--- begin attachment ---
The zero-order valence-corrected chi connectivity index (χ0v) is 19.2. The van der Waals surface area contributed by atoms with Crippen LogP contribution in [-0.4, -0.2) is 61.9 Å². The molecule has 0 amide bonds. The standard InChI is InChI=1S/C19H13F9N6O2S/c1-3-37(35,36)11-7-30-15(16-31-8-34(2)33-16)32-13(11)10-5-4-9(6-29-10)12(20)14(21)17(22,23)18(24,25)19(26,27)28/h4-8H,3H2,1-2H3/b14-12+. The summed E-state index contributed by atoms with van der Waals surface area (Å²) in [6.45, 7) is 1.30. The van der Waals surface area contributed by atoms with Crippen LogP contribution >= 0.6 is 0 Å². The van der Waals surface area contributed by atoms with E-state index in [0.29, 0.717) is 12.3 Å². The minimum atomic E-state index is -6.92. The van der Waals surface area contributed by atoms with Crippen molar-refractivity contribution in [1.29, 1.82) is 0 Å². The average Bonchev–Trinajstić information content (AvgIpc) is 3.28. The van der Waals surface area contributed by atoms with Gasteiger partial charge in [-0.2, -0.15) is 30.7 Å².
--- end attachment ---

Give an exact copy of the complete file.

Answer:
The zero-order valence-corrected chi connectivity index (χ0v) is 19.2. The van der Waals surface area contributed by atoms with Crippen LogP contribution in [-0.4, -0.2) is 61.9 Å². The molecule has 0 amide bonds. The standard InChI is InChI=1S/C19H13F9N6O2S/c1-3-37(35,36)11-7-30-15(16-31-8-34(2)33-16)32-13(11)10-5-4-9(6-29-10)12(20)14(21)17(22,23)18(24,25)19(26,27)28/h4-8H,3H2,1-2H3/b14-12+. The summed E-state index contributed by atoms with van der Waals surface area (Å²) in [6.45, 7) is 1.30. The van der Waals surface area contributed by atoms with Crippen LogP contribution >= 0.6 is 0 Å². The van der Waals surface area contributed by atoms with E-state index in [0.29, 0.717) is 12.3 Å². The minimum atomic E-state index is -6.92. The van der Waals surface area contributed by atoms with Crippen molar-refractivity contribution in [1.29, 1.82) is 0 Å². The average Bonchev–Trinajstić information content (AvgIpc) is 3.28. The van der Waals surface area contributed by atoms with Gasteiger partial charge in [-0.2, -0.15) is 30.7 Å².